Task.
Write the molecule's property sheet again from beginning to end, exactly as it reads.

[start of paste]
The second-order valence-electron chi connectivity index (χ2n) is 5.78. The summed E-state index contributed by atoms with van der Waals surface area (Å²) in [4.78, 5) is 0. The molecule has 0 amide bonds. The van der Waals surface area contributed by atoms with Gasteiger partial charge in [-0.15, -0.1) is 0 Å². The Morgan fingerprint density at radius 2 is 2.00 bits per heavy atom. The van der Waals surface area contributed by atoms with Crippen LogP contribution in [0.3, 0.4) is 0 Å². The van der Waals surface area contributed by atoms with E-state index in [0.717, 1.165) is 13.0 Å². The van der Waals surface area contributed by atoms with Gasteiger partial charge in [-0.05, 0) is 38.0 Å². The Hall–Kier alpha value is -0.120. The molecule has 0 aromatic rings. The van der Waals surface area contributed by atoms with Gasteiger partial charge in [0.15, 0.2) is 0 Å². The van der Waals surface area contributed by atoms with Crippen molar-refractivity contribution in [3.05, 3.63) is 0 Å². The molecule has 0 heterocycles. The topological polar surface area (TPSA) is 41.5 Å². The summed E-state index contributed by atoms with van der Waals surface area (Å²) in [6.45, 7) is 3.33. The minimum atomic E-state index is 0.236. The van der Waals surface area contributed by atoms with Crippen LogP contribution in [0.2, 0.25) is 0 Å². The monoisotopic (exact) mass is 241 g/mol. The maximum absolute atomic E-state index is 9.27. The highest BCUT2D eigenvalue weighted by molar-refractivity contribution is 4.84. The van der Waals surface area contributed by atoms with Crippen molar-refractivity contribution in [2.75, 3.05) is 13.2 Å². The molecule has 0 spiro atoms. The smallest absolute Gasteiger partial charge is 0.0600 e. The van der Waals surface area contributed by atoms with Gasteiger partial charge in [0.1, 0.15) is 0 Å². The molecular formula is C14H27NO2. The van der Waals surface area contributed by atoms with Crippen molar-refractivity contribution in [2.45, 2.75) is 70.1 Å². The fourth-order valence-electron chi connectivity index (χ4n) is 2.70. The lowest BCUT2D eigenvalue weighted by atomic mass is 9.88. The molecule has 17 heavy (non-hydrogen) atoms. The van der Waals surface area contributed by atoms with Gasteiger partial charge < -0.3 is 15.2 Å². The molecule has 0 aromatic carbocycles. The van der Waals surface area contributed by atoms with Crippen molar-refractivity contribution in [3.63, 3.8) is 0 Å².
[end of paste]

The second-order valence-electron chi connectivity index (χ2n) is 5.78. The summed E-state index contributed by atoms with van der Waals surface area (Å²) in [4.78, 5) is 0. The molecule has 0 amide bonds. The van der Waals surface area contributed by atoms with Gasteiger partial charge in [-0.15, -0.1) is 0 Å². The Morgan fingerprint density at radius 2 is 2.00 bits per heavy atom. The van der Waals surface area contributed by atoms with Crippen LogP contribution in [0.3, 0.4) is 0 Å². The van der Waals surface area contributed by atoms with E-state index in [0.717, 1.165) is 13.0 Å². The van der Waals surface area contributed by atoms with Gasteiger partial charge in [-0.05, 0) is 38.0 Å². The Hall–Kier alpha value is -0.120. The molecule has 0 aromatic rings. The van der Waals surface area contributed by atoms with Gasteiger partial charge in [0.15, 0.2) is 0 Å². The van der Waals surface area contributed by atoms with Crippen molar-refractivity contribution in [3.05, 3.63) is 0 Å². The molecule has 0 heterocycles. The topological polar surface area (TPSA) is 41.5 Å². The summed E-state index contributed by atoms with van der Waals surface area (Å²) in [6.45, 7) is 3.33. The minimum atomic E-state index is 0.236. The van der Waals surface area contributed by atoms with Crippen LogP contribution in [0.2, 0.25) is 0 Å². The monoisotopic (exact) mass is 241 g/mol. The maximum absolute atomic E-state index is 9.27. The highest BCUT2D eigenvalue weighted by molar-refractivity contribution is 4.84. The van der Waals surface area contributed by atoms with Crippen molar-refractivity contribution in [2.75, 3.05) is 13.2 Å². The molecule has 0 spiro atoms. The smallest absolute Gasteiger partial charge is 0.0600 e. The van der Waals surface area contributed by atoms with Gasteiger partial charge in [0.1, 0.15) is 0 Å². The molecular formula is C14H27NO2. The van der Waals surface area contributed by atoms with Crippen molar-refractivity contribution in [2.45, 2.75) is 70.1 Å². The fourth-order valence-electron chi connectivity index (χ4n) is 2.70. The lowest BCUT2D eigenvalue weighted by atomic mass is 9.88. The molecule has 17 heavy (non-hydrogen) atoms. The van der Waals surface area contributed by atoms with Gasteiger partial charge < -0.3 is 15.2 Å². The molecule has 0 aromatic carbocycles. The van der Waals surface area contributed by atoms with Crippen molar-refractivity contribution in [3.63, 3.8) is 0 Å².